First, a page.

It’s Reached the Zeitgeist…

A few years ago I came to the realization that I should get some professional counseling. And by “realization” I mean it was heavily suggested by some other leaders within the church in which I was on staff. It was a great suggestion. I was glad I was humble enough, or maybe broken enough, to try it.

The first thing my new counselor had me do was take an Enneagram Test. I’ve done a lot of these personality evaluations. I really like them. I think psychology is fascinating. Whether it’s the DISC Test, the Myers-Briggs, or PDP, I’ve taken it and really liked the process.

None of these tests and even professional evaluations that followed did for me what the Enneagram and my counselor did for me, my heart, my relationships, and my leadership. I was blown away with our session. This counselor who had met me only once over the phone was telling me about me in deep ways. My motivations were being exposed. My fear was on display. And most importantly, my self-awareness increased because I found what was now missing that had mostly been present.

I didn’t start off being a jerk of a leader. I got there over time. A time where something was missing that I really needed. Now, that “missing piece” hasn’t been found or replaced, but I am more aware it’s gone and the problems it causes with me by being absent.

Within the last year and a half I’ve begun to hear more and more about the Enneagram in mainstream culture. Podcasts are talking about it. Authors and speakers and leaders are promoting it. For whatever reason, it’s in the stream of consciousness and I think it’s only going to grow. This is a good thing, but…

Here’s where the “but” comes in…

The more something like this popularizes, the more it tends to get watered down. People misuse and abuse it. Deep self-awareness turns into shallow stories we tell ourselves about ourselves and others based on their “number,” “type,” or other descriptor. The more I hear people discuss this powerful tool for social interaction, the more worried I am that we will lose it at any real level.

I had the good fortune of being guided through this evaluation. I had a professional share hard truths without tearing me down. This man told me how unique my make-up is without also creating an arrogant spirit in me. This was important. It was a healthy, healing process. I wasn’t characterized or mis-characterized. I was nurtured and helped.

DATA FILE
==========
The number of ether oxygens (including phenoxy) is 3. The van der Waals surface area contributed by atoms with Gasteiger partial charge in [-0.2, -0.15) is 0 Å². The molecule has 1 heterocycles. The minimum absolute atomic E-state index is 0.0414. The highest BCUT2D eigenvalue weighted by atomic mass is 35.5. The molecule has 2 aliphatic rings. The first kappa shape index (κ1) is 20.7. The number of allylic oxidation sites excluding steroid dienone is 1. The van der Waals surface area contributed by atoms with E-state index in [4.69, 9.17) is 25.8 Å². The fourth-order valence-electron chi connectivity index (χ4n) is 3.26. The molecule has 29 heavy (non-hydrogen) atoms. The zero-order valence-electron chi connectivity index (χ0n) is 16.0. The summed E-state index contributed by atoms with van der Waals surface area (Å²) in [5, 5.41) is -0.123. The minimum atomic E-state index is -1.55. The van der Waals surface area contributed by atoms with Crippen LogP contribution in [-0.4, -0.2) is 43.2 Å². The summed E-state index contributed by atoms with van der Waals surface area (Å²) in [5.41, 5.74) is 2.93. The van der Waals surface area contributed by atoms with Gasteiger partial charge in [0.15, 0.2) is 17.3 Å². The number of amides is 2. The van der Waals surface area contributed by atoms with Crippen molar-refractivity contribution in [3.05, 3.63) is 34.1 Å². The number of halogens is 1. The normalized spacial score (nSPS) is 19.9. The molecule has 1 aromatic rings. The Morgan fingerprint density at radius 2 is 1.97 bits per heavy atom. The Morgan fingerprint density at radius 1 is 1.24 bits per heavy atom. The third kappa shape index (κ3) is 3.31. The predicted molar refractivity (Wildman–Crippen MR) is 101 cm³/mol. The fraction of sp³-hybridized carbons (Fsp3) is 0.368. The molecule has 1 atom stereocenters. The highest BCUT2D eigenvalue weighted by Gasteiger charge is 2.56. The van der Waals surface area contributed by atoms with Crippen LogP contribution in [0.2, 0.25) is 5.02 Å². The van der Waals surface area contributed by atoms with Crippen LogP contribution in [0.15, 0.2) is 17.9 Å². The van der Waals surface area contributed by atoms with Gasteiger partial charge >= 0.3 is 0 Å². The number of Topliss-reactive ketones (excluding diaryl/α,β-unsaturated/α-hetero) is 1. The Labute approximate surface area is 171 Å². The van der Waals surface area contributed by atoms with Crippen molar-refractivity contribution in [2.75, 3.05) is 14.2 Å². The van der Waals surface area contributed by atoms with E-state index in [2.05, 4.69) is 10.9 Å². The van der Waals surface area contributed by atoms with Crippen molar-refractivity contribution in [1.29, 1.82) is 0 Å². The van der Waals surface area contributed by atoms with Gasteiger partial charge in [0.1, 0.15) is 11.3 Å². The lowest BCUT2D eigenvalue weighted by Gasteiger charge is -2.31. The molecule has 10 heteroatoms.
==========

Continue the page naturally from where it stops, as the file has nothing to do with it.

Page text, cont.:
Without professional guidance I can see this wonderful tool that has helped, me and my wife and our marriage and friends and loved ones, reduced to short, simple descriptors used to build ourselves up and tear others down. The life-giving self-awareness developed through this resource can and will be destroyed if we aren’t careful to protect its depth.

Maybe you’re interested. I hope you are. It’s the best of these types of tools I’ve ever seen. But I’d like to give some simple road signs, tips, and cautions for you as you move forward…

  1. Take a good test. You can find anything online and you can find the “quickest” version of it as well. Don’t short-change yourself by taking a speedy evaluation. Find a good one. One that makes you think. One that takes time. One certified by someone who knows what they are doing.
  2. Find a guide. If at all possible, find someone to guide you through your results. Pay for it if you can. Search a person out with expertise. This way you’ll get a full scope response to your test results.
  3. Listen and learn from the best. One great thing about the popularity of the Enneagram is the number of qualified people who are writing about it and speaking about it in deep, meaningful ways. Here’s a few I suggest; Father Richard Rohr, Ian Morgan Cron, and Shauna Niequist.
  4. Examine yourself deeply before labeling others. Understanding is important. If not you’ll tend to misuse the Enneagram and abuse others with the “non-resourceful” aspects of their “type.” This is unwise, unloving, and rooted in ignorance. Let’s not be ignorant if we can help it.

Let’s get a conversation going. Have you taken the Enneagram? What’s your score? How has this helped you? Join the discussion!

I Love the Enneagram, But…
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One thought on “I Love the Enneagram, But…

  • July 13, 2019 at 11:56 AM

    I like how you found a tool that helped you and you are promoting and preserving it for others.


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